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Review by Clayton Barr

The Spirit Gallery The Spirit Gallery
Written, Produced and Directed by John Strysik
Originally released on VHS 1995
DVD release 2019

The Spirit Gallery is a shot-on-video (SOV) movie orginally released on VHS in 1995, now available on DVD as of October 2019 from Written, produced and directed by John Strysik (known to PopApostle readers for his work on the 1991-1992 Land of the Lost TV series), The Spirit Gallery is a creepy little feature if you can forgive the soap opera look of it produced by having been shot on video instead of film, having the feeling of an extended Tales from the Darkside episode (a series on which Strysik also worked).


Gwendolyn Creed (Holly Riddle) is a Christian woman who has a pureness to her, yet is somewhat fickle in her devotion (she seems to grow angry at a crucifix in her apartment when she gets a zit on her face, as if blaming God for it) and who seems almost oblivious to the existence of evil (she even says of the concept of being raped, "That's his sin, not me it just doesn't exist."). She is a fan of the artist B.A. Catch (Jim Burkhart), though it seems as if she's never seen his art, only having read about how incredible it is, as Catch apparently does not allow photographs of himself or his art. Her new boss, art dealer Gideon Haul (Leonard Parnell) is the reclusive Catch's agent for art sales and offers to introduce her to the great man. Unknown to her, Haul and Catch each have a secret: Catch is able to sculpt busts of human subjects from ectoplasm ejaculated from his hands which steals the subject's spirit; and Haul enjoys fantasies in a dream state of being beaten and uses a Catch scupture of a "healing woman" to heal his injuries after each masochistic session, but the power of the sculpture is running out and he needs to find a new person for Catch to sculpt as a new healer. Enter Gwendolyn, who is only too happy to pose for Catch. But she is horrified upon seeing the almost finished sculpture, a twisted and deformed version of her face, and things take a horrifying twist from there.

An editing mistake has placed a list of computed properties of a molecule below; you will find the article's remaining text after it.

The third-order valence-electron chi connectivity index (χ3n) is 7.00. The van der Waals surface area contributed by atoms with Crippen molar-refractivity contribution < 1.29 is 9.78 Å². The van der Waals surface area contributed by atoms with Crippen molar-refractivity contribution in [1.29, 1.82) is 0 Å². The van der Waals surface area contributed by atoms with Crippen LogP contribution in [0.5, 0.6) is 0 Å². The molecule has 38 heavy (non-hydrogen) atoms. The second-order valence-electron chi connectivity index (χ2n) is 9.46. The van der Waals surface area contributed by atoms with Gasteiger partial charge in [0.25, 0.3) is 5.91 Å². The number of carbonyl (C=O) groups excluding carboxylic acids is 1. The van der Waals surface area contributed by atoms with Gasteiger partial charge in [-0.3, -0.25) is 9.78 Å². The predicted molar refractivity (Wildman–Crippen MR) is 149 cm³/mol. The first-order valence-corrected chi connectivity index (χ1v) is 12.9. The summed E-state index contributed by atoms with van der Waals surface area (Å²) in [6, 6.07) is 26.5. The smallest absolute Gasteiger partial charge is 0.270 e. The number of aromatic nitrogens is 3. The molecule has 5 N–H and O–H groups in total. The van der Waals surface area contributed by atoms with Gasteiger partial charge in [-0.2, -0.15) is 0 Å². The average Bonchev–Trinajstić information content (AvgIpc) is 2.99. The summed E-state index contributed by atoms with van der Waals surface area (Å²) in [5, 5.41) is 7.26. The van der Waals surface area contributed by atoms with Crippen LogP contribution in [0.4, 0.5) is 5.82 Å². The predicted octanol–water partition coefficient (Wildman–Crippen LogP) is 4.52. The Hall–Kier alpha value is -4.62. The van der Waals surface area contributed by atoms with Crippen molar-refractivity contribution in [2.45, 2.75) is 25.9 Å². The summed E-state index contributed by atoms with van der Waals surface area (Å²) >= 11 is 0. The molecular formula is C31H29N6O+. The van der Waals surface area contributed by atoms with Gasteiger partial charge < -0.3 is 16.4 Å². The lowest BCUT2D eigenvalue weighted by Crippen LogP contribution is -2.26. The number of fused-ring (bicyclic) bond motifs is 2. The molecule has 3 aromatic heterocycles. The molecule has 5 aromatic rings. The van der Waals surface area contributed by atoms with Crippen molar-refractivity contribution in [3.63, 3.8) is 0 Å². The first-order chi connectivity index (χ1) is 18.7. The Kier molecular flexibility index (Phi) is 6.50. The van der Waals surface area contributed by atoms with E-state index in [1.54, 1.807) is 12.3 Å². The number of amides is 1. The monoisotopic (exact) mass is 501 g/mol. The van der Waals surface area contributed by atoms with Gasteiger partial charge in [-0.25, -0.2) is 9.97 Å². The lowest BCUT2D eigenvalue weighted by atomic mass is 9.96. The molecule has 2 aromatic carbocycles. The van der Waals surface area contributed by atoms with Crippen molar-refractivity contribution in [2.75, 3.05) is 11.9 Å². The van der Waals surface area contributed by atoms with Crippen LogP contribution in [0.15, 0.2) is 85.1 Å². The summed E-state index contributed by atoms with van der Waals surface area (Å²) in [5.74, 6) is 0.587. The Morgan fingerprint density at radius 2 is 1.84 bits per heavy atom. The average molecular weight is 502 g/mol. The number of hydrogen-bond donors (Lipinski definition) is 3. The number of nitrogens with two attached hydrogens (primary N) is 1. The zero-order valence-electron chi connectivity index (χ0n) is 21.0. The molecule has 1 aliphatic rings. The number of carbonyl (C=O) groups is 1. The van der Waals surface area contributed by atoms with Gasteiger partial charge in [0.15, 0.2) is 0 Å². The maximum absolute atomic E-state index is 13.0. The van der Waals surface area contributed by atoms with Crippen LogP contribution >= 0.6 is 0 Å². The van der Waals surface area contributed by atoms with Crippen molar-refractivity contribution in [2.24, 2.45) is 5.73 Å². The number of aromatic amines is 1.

The movie's theme seems to be art and the proverbial tortured artist and, in this case, the tortured subject. The theme even goes so far as encompass religious iconography such as the Christian crucifix, an expression of tortured art if there ever was one!


Many (or even most) SOV projects are strictly amateur productions, but Strysik comes armed with his professional experience on Tales from the Darkside and the camera work/photography is quite good given the limitations of video; light is used effectively and the infamous white washouts and fuzziness of rapid camera movements on video is largely avoided. Riddle and Burkhart do a good job in their leading roles. The only other actor with significant screen time is Parnell as Haul, who is a bit stiff, but certainly passable.


The DVD release: Though nothing fancy, this release is more than adquately packaged. Many DVDs of low-budget features have low sound quality, which this release avoids. The audio is sharp and clear...and loud, almost too loud (I had to turn the sound down on my entertainment center while it played, which almost never happens with a video release!). Included on the DVD are an audio commentary by Strysik (he delivers a broad discussion of the writing and shooting of the film, but I wish he'd also talked about why it was produced when it was, did he have financial backers besides himself, was a video distribution deal in place at the time, etc.) and a 1977 short film by Strysik, Young People in Trouble, a strange, Lynchian film itself (before Lynchian was a term!). The DVD also comes with an article excerpt printed on card stock; the article is the one about B.A. Catch that Gwendolyn has framed in her apartment wall in the movie.


This dream-like, hallucinogenic release is worth a viewing for fans of artsy horror or David Lynch. It is available on DVD from


Holly Riddle as Gwendolyn Creed Catch and Creed
Holly Riddle as Gwendolyn Creed Catch and Gwendolyn